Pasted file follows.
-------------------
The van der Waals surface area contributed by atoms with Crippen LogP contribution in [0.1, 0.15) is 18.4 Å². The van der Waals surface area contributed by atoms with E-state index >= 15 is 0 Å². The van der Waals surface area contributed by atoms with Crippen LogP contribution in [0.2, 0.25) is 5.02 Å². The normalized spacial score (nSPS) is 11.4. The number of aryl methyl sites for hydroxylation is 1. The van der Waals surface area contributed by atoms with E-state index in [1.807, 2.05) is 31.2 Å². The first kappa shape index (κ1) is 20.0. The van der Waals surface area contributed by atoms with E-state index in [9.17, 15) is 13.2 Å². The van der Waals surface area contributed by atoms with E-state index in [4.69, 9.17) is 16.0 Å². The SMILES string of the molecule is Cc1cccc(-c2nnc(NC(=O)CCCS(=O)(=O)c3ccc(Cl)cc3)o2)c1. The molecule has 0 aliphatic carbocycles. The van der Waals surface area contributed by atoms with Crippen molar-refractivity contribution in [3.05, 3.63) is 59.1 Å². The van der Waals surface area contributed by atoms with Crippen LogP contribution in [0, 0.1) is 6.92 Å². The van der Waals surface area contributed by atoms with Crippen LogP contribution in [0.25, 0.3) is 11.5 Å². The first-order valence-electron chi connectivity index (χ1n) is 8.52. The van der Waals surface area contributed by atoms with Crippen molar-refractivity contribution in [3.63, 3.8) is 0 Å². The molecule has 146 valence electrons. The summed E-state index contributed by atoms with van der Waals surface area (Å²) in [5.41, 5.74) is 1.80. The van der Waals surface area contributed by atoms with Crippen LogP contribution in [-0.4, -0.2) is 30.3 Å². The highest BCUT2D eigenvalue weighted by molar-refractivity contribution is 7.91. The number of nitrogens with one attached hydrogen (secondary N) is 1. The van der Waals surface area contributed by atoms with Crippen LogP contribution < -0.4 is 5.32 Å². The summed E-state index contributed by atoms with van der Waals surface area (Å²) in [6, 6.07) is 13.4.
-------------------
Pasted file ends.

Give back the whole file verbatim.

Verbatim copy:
The van der Waals surface area contributed by atoms with Crippen LogP contribution in [0.1, 0.15) is 18.4 Å². The van der Waals surface area contributed by atoms with E-state index >= 15 is 0 Å². The van der Waals surface area contributed by atoms with Crippen LogP contribution in [0.2, 0.25) is 5.02 Å². The normalized spacial score (nSPS) is 11.4. The number of aryl methyl sites for hydroxylation is 1. The van der Waals surface area contributed by atoms with E-state index in [1.807, 2.05) is 31.2 Å². The first kappa shape index (κ1) is 20.0. The van der Waals surface area contributed by atoms with E-state index in [9.17, 15) is 13.2 Å². The van der Waals surface area contributed by atoms with E-state index in [4.69, 9.17) is 16.0 Å². The SMILES string of the molecule is Cc1cccc(-c2nnc(NC(=O)CCCS(=O)(=O)c3ccc(Cl)cc3)o2)c1. The molecule has 0 aliphatic carbocycles. The van der Waals surface area contributed by atoms with Crippen molar-refractivity contribution in [3.05, 3.63) is 59.1 Å². The van der Waals surface area contributed by atoms with Crippen LogP contribution in [0, 0.1) is 6.92 Å². The van der Waals surface area contributed by atoms with Crippen LogP contribution in [0.25, 0.3) is 11.5 Å². The first-order valence-electron chi connectivity index (χ1n) is 8.52. The van der Waals surface area contributed by atoms with Crippen molar-refractivity contribution in [3.63, 3.8) is 0 Å². The molecule has 146 valence electrons. The summed E-state index contributed by atoms with van der Waals surface area (Å²) in [5.41, 5.74) is 1.80. The van der Waals surface area contributed by atoms with Crippen LogP contribution in [-0.4, -0.2) is 30.3 Å². The highest BCUT2D eigenvalue weighted by molar-refractivity contribution is 7.91. The number of nitrogens with one attached hydrogen (secondary N) is 1. The van der Waals surface area contributed by atoms with Crippen LogP contribution < -0.4 is 5.32 Å². The summed E-state index contributed by atoms with van der Waals surface area (Å²) in [6, 6.07) is 13.4.